Climate Important to Democratic Candidates

Candidates for the Democratic presidential nomination, Bernie Sanders and Hillary Clinton debate the issues, Oct. 13, 2015 (Screengrab from video courtesy Clinton For America campaign)


LAS VEGAS, Nevada, October 14, 2015 (ENS) – Climate change was among the important issues debated by the Democratic presidential candidates on Tuesday when they met in Las Vegas for a primetime event broadcast on CNN.

At the debate were former Secretary of State Hillary Clinton, Vermont Senator Bernie Sanders, former Maryland Governor Martin O’Malley, former U.S.  Senator Jim Webb of Virginia, who is also a former secretary of the Navy,  and former Governor and U.S. Senator Lincoln Chafee of Rhode Island.

The moderators were CNN anchors Anderson Cooper and Don Lemon, political correspondent Dana Bash and CNN en Espanol anchor Juan Carlos Lopez.

Chafee was the first to mention the dangers of Earth’s warming climate, which many viewers consider to be the defining issue of our time. In his opening remarks, the former Rhode Island governor, who has been elected to the U.S. Senate as a Republican and to the governor’s mansion as an Independent, said, “I want to address climate change, a real threat to our planet.”

O’Malley, a former Mayor of Baltimore and former governor of Maryland, also mentioned the climate in his opening, saying, “We must square our shoulders to the great challenge of climate change and make this threat our opportunity. The future is what we make of it. We are all in this together. And, the question in this election is whether you and I still have the ability to give our kids a better future. I believe we do, that is why I am running for president…”

Later in the debate, O’Malley named climate change as one of the greatest security threats to the United States today.

Sanders also gave the climate a place in his opening remarks. “Today, the scientific community is virtually unanimous: climate change is real, it is caused by human activity, and we have a moral responsibility to transform our energy system away from fossil fuel to energy efficiency and sustainable energy and leave this planet a habitable planet for our children and our grandchildren,” the Vermont senator declared.

Candidates for the Democratic presidential nomination, Bernie Sanders and Hillary Clinton debate the issues, Oct. 13, 2015 (Screengrab from video courtesy Clinton For America campaign)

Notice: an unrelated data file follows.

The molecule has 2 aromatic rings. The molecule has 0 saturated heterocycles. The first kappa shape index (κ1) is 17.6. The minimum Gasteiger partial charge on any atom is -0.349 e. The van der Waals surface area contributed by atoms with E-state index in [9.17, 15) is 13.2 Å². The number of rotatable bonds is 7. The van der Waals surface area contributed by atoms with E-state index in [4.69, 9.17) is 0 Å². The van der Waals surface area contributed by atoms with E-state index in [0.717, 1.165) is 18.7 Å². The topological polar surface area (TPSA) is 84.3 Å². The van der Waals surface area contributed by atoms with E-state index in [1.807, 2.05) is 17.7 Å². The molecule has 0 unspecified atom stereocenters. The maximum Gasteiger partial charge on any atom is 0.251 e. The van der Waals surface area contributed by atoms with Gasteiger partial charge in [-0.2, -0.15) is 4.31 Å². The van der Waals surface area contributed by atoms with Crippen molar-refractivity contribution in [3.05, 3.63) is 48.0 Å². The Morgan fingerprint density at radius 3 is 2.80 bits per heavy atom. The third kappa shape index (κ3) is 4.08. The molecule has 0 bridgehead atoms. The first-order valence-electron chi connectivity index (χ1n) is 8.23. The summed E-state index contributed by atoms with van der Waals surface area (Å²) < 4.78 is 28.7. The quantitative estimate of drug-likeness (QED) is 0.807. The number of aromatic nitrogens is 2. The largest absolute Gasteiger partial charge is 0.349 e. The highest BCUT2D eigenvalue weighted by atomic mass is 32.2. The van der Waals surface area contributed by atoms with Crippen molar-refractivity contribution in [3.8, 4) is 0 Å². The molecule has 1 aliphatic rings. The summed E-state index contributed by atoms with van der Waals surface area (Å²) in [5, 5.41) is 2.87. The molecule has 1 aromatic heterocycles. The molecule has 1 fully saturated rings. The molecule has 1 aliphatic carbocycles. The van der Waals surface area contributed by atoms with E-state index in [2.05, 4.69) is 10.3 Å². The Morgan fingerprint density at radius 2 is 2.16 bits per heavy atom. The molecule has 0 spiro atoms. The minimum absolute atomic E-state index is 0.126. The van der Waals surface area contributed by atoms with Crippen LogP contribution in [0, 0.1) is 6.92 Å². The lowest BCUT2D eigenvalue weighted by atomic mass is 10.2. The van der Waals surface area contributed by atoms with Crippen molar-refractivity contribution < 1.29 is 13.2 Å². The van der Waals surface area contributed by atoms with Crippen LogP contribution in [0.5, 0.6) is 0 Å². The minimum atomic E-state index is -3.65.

Sanders said climate change is the greatest security threat facing the country.

“The scientific community is telling us that if we do not address the global crisis of climate change, transform our energy system away from fossil fuel to sustainable energy, the planet that we’re going to be leaving our kids and our grandchildren may well not be habitable. That is a major crisis,” said the Vermont senator.

Clinton too included climate change in her opening. “I’ve put forward specific plans about how we’re going to create more good-paying jobs: by investing in infrastructure and clean energy, by making it possible once again to invest in science and research, and taking the opportunity posed by climate change to grow our economy,” she said.

Clinton has just come out in opposition to the proposed TransCanada Keystone XL pipeline, which needs a Presidential Permit to cross the Canada-U.S. border carrying diluted bitumen from the oil sands of Alberta. Pipeline critics warn that the extraction, transport and burning of this heavy oil will accelerate planetary warming.

President Barack Obama has put off signing a permit for years while environmental assessments and litigation were ongoing.

O’Malley challenged her on that reversal, to which Clinton replied, “We know that if you are learning, you’re going to change your position. I never took a position on Keystone until I took a position on Keystone.”